I’ve heard that later this month, Google’s Blogger will be discontinuing the FTP upload feature, which means my other two blogs, Stuff I Found and Book Quotes, will sadly have to come to an end. I could convert them to WordPress or move them to something.blogspot.com, but I think I will just kill them off, and integrate future posts that would’ve belonged to them into this blog here. It’s probably a better idea just to have everything in one place anyway, yes? So I shan’t be using Google Blogger ever again; it’s all WordPress from now on.

And now on to our regularly scheduled blog post. On page 24 of Daniel C. Dennett’s book Consciousness Explained, Dennett says:

Love is one of those phenomena that depend on their concepts, to put it oversimply for the time being. There are others; money is a clear instance. If everyone forgot what money was, there wouldn’t be any money anymore; there would be stacks of engraved paper slips, embossed metal disks, computerized records of account balances, granite and marble bank buildings — but no money: no inflation or deflation or exchange rates or interest — or monetary value. The very property of those variously engraved slips of paper that explains — as nothing else could — their trajectories from hand to hand in the wake of various deeds and exchanges would evaporate.

Basically I think he’s saying that things like money and love are things of the mind, concepts that come from the mind. How we act in relation to them is dependent on how we think of them, how we understand them. And we can disagree about our philosophies toward them, but there’s not some tangible non-psychological objective evidence in the outside world we can ever use as evidence to support our position. For other things, this is not true. The examples the author uses are diseases and earthquakes. Our understanding of those phenomena can and has changed through the years, but those phenomena remain the same. An earthquake doesn’t shake differently when you understand; but how you spend your money does change depending on how you understand it. Money’s very existence is dependent on our understanding of it.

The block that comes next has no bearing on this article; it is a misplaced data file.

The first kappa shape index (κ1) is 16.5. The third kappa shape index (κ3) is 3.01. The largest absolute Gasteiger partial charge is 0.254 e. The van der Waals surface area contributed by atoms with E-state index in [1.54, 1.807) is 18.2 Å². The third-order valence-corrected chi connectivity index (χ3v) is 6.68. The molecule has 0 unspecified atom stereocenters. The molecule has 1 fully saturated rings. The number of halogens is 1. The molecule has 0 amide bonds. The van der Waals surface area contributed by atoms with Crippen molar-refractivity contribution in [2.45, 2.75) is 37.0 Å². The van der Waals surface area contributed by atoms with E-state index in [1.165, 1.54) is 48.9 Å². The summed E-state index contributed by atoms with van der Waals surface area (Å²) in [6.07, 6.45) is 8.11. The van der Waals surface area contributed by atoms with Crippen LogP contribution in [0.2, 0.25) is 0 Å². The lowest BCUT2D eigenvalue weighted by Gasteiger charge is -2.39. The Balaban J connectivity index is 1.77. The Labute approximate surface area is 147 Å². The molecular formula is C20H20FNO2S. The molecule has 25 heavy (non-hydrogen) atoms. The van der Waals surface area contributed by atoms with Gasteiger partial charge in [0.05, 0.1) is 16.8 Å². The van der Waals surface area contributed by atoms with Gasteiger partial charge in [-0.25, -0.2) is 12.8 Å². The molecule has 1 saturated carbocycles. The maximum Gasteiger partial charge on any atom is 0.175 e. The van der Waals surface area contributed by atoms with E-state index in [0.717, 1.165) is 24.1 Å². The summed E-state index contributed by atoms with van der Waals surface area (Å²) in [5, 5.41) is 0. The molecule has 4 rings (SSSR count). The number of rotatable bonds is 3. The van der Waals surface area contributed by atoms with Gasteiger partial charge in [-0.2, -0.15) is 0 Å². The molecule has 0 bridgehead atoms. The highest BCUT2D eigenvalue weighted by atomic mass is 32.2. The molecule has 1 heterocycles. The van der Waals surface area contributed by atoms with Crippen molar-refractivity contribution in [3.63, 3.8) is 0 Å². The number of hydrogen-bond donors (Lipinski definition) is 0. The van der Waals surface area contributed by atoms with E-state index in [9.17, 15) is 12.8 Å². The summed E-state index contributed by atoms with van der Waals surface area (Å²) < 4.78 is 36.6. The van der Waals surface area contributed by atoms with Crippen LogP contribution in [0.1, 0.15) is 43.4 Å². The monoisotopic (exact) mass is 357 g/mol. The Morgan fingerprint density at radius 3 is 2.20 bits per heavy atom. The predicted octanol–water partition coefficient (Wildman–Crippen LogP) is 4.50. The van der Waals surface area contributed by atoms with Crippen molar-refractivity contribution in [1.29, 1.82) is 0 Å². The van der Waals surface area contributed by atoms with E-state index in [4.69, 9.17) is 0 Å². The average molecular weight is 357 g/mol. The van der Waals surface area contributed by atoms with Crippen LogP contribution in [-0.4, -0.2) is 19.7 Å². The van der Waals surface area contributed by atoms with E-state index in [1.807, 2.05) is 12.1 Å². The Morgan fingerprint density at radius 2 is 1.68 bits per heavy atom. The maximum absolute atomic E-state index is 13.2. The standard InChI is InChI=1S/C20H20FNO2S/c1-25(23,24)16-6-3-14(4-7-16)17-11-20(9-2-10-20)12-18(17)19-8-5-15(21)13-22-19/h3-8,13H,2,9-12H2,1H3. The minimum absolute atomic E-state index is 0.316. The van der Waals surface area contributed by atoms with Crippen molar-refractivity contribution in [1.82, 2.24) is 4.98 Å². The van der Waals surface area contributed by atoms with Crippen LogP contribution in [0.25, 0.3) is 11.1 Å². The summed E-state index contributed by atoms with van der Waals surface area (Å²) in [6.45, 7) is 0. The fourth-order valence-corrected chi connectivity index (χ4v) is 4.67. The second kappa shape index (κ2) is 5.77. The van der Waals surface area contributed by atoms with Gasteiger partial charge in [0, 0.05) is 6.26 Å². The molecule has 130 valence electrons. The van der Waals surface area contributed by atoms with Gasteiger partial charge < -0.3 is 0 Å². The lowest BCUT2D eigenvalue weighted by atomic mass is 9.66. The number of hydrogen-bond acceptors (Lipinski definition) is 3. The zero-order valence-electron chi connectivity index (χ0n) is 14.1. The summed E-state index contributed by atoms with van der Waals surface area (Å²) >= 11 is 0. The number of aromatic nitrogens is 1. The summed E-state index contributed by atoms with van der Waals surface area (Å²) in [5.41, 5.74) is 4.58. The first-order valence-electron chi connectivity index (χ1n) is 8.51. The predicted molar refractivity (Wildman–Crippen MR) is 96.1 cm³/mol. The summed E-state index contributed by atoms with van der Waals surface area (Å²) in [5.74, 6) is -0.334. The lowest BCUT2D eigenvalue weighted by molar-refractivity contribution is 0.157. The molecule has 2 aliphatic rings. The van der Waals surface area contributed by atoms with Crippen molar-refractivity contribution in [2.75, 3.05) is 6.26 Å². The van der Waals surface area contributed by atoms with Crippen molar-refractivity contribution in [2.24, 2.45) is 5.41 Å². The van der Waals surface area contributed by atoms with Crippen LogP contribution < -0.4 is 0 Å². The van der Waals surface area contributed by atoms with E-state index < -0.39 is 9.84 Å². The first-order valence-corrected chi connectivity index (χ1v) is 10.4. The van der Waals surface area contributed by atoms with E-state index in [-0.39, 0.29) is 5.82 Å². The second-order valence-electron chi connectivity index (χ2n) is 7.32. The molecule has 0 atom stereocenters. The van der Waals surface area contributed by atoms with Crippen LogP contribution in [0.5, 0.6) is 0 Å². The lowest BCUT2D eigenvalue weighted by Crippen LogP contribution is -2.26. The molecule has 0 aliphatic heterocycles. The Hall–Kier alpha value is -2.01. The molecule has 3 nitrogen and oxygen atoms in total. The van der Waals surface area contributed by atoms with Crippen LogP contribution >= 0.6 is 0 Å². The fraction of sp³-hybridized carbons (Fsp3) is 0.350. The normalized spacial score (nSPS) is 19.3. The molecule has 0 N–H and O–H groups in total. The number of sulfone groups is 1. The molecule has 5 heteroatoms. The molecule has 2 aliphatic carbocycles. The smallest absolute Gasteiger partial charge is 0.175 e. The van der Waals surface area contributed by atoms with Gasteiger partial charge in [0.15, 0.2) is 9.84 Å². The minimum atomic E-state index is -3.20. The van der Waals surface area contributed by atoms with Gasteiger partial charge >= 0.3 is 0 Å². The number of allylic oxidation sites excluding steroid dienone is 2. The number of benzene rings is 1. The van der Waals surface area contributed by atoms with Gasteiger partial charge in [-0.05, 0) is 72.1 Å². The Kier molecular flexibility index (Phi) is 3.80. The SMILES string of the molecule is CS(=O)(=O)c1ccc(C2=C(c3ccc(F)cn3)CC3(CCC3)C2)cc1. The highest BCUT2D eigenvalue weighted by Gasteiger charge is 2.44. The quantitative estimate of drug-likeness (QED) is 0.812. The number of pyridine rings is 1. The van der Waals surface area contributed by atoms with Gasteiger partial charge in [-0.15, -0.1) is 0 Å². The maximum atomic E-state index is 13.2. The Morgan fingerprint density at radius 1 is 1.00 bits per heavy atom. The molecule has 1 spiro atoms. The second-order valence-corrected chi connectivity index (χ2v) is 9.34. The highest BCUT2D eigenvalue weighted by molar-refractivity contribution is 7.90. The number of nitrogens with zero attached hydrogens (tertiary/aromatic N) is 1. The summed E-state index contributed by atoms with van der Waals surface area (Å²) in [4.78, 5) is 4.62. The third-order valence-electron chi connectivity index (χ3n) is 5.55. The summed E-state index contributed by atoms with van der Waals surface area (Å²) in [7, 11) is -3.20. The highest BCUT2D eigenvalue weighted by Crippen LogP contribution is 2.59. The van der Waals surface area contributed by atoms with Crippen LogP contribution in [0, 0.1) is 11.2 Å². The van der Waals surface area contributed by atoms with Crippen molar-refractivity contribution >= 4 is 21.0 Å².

Of course, the author is then planning to apply this concept to consciousness. Is consciousness more like love or an earthquake? The author will argue it’s more like love… but to me it seems a confusing question, and may require me to think differently about the concept. I’ve always thought of consciousness as a purely physical phenomena, right? What if love is understood as a purely physical phenomena, as an emergent property of chemicals moving around in the brain? Is love then like an earthquake?

The trouble is, creating this dividing line between things like love and money and things like earthquakes and diseases seems a bit fake. It’s like, there are these physical things that tangibly exist, and then there are concepts, emergent properties in the mind. Usually I’m OK with creating that dividing line, but consciousness sits right on it, it links the two. It leads to the philosophical questions of solipsism… everything you see, everything you feel, hear, sense, they are all physically in your mind… what is the nature of existence in general? It’s like asking on what side the dividing line is in relation to itself.